Take the 2-minute tour ×
Stack Overflow is a question and answer site for professional and enthusiast programmers. It's 100% free, no registration required.

So lets say I have a singleton I create with spring, the MyWebService. MyWebService's goal is to return a MyObject.

EDIT: When I hand in a non-threadsafe Object SomeBuilder and I create objects MyObject with it, I guess that's dangerous. But: If I hand in factories who, on each method call each time instantiate a new SomeBuilder object, I guess I'm on the safe side?

public class MyWebService {
private final SomeFactory someFactory;
private final SomeBuilder someBuilder;

  public MyWebService(SomeFactory someFactory, SomeBuilder someBuilder){
    public MyObject getSomeObject(SomeArgs someArgs){
    //this is threadsafe?
   SomeBuilder newlyCreatedBuilder=  someFactory.createObjectBuilder();
return   newlyCreatedBuilder.getMyObject(someArgs);

//where as this is dangerous?
return someBuilder.getMyObject(someArgs);

share|improve this question
Singleton Considered Evil –  Martin Spamer Feb 9 '12 at 13:11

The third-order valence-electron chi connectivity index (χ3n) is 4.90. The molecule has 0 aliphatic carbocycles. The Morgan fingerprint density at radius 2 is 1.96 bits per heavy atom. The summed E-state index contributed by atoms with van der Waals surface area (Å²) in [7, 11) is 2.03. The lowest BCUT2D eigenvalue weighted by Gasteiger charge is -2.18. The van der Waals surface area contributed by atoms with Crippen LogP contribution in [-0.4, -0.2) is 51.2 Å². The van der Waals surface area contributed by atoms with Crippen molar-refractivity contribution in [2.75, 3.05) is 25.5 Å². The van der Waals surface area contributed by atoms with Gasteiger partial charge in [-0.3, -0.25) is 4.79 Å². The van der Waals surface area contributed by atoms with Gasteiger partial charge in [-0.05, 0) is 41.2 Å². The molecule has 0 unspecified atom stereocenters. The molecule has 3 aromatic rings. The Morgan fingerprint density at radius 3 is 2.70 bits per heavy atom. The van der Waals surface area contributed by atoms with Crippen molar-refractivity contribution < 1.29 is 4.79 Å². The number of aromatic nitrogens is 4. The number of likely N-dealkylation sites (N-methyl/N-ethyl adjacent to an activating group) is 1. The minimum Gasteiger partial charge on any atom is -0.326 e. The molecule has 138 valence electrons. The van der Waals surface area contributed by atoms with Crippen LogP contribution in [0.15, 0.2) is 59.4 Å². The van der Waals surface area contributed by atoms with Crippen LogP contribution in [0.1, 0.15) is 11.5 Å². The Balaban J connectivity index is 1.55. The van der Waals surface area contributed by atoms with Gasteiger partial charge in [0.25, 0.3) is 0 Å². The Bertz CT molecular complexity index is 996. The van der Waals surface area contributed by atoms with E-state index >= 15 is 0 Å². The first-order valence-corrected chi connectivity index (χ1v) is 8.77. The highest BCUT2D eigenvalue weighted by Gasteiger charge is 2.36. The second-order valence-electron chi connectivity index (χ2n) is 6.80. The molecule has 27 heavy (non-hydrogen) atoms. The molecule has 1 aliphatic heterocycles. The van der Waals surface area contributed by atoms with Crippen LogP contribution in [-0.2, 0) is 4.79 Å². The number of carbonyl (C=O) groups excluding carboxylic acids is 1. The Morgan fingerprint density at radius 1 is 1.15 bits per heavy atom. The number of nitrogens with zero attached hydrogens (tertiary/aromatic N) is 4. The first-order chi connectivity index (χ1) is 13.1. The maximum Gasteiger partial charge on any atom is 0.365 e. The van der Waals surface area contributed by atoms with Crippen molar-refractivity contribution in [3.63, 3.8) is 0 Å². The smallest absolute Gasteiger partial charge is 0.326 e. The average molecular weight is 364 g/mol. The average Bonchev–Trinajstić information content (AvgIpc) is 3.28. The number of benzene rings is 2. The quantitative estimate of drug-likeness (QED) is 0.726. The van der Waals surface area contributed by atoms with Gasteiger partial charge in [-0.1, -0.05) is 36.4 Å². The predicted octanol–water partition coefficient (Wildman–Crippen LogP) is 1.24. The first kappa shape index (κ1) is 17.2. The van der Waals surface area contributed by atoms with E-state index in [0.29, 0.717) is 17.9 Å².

@Martin Spamer I think the singleton is an antipattern, as long as it is implemented with the singleton pattern by hand. using it with dependency injection is a different story. E.g. avoiding the instance field of a class in the singleton. And writing webservices not as singeltons - well if that is possible, please give me a hint –  Toskan Feb 13 '12 at 15:00
As a general rule construct the object as required. If the object is expensive to build look it up from a resource pool, if it is very expensive to construct or needs to persist state use a EJB. –  Martin Spamer Feb 14 '12 at 18:02

1 Answer 1

Yes, it's okay to use references to factories or any other java classes in a singleton as long as those other implementations are also threadsafe.

share|improve this answer
The question was: is it safe to use factories in case, in my example the MyObjectBuilder, is NOT threadsafe? To my understanding I am creating a new object MyObject in every access to getMyObject. getMyObject instanciates MyObject from a method scoped Object: MyObjectBuilder, thus it seems to me, it is threadsafe. Whereas the different approach, using a field (someClass) which creates MyObject and is shared by all accesses, seems not threadsafe.I updated my questions –  Toskan Feb 13 '12 at 15:06
I was suggested to review my question: well your answer just says - "if everything you use is threadsafe - you will be threadsafe". That's trolling, sir ;-) –  Toskan Aug 30 '12 at 12:45

Your Answer


By posting your answer, you agree to the privacy policy and terms of service.

Not the answer you're looking for? Browse other questions tagged or ask your own question.